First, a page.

For years after Operation Ajax, statesmen in Washington and London considered it to have been a great success. They had reason to be pleased. In place of Mossadegh they had reinstalled Mohammad Reza Shah Pahlavi, who was eager to do their bidding. From the perspective of history, however, the coup hardly seems a success. In fact, it is one of the episodes that sent the Middle East careening into its present instability.
The Shah’s increasingly repressive rule ultimately set off the explosive revolution of 1979, which brought to power a militantly anti-Western clique of mullahs. That revolution and its consequences panicked the United States and led it to form the partnership with Saddam Hussein’s Iraq that ultimately led both parties to much grief. The revolution also terrified the Soviet Union, which decided it had to stop the spread of Islamic radicalism by invading Afghanistan. Religious power in Iran inspired a host of violent militants around the Islamic world. All of this has roots in Operation Ajax.
So, it turns out, did the hostage crisis. Years afterward, hostage-takers wrote memoirs explaining why they had stormed the US embassy in 1979. It was all about 1953, they explained. In 1953 Iranians had forced the Shah to flee, but CIA officers working in the embassy staged Operation Ajax to bring him back. A quarter-century later, the same Shah had been forced to flee again, and had been received in the United States. Militants overran the embassy not out of nihilism, but to prevent a repeat of Operation Ajax. Westerners didn’t realize this because we had no idea Operation Ajax had ever happened.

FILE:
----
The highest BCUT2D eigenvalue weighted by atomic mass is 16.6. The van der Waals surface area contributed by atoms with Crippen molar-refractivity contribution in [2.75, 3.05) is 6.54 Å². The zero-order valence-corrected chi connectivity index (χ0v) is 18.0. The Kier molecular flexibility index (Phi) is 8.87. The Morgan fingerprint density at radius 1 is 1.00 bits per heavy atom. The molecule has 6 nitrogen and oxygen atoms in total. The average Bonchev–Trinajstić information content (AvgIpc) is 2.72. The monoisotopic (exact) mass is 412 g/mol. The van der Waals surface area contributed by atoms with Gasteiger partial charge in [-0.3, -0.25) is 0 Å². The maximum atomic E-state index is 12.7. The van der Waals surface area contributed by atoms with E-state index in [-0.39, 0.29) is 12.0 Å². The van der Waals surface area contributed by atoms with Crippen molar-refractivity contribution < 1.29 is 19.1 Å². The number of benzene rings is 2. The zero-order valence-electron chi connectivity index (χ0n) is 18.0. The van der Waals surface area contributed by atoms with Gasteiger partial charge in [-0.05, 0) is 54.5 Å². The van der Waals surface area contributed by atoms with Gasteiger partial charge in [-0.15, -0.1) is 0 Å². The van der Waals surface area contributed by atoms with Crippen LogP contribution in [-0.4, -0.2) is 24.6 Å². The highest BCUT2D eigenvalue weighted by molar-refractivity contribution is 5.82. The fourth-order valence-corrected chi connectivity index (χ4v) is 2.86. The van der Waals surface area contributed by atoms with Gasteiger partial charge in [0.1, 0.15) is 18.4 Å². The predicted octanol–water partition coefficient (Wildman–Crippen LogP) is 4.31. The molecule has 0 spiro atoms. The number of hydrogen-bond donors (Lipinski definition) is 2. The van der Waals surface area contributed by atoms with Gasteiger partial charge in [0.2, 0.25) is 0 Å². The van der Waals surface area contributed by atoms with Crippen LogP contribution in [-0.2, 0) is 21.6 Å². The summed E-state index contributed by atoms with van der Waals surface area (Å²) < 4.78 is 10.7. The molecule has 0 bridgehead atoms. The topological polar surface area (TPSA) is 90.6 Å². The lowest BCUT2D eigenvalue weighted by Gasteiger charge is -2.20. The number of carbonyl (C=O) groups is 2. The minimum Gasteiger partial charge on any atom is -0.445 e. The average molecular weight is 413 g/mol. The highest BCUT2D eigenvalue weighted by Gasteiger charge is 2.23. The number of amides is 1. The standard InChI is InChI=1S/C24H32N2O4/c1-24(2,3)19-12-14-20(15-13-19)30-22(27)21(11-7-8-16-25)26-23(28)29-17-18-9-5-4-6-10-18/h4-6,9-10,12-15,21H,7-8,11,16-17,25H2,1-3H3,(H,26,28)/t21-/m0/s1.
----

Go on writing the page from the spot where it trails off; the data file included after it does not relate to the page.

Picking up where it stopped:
If the West had decided to live with Mossadegh rather than deposing him in 1953, we might have had a thriving democracy in the heart of the Muslim Middle East for the last three generations. It is difficult even to imagine how that would have changed the region’s history. By crushing Mossadegh, the West taught rising leaders in the Middle East that championing democracy and nationalism would bring outside powers down upon them, while collaborating with Western oil companies would bring rich bounty. That lesson has gravely deformed the region.
Given the shattering importance of Operation Ajax, why do Westerners know so little about it? Part of the reason is that nations, like individuals, prefer to recall aspects of their past that evoke good feelings. We are endlessly proud of the times we liberated the oppressed. Episodes when we have crashed into a democratic country and consigned it to dictatorship are less comforting. Rather than confront those misjudgments and try to learn from them, we consign them to footnotes or forget them entirely.
This book is a blow against that historical amnesia.
Stephen Kinzer, 2015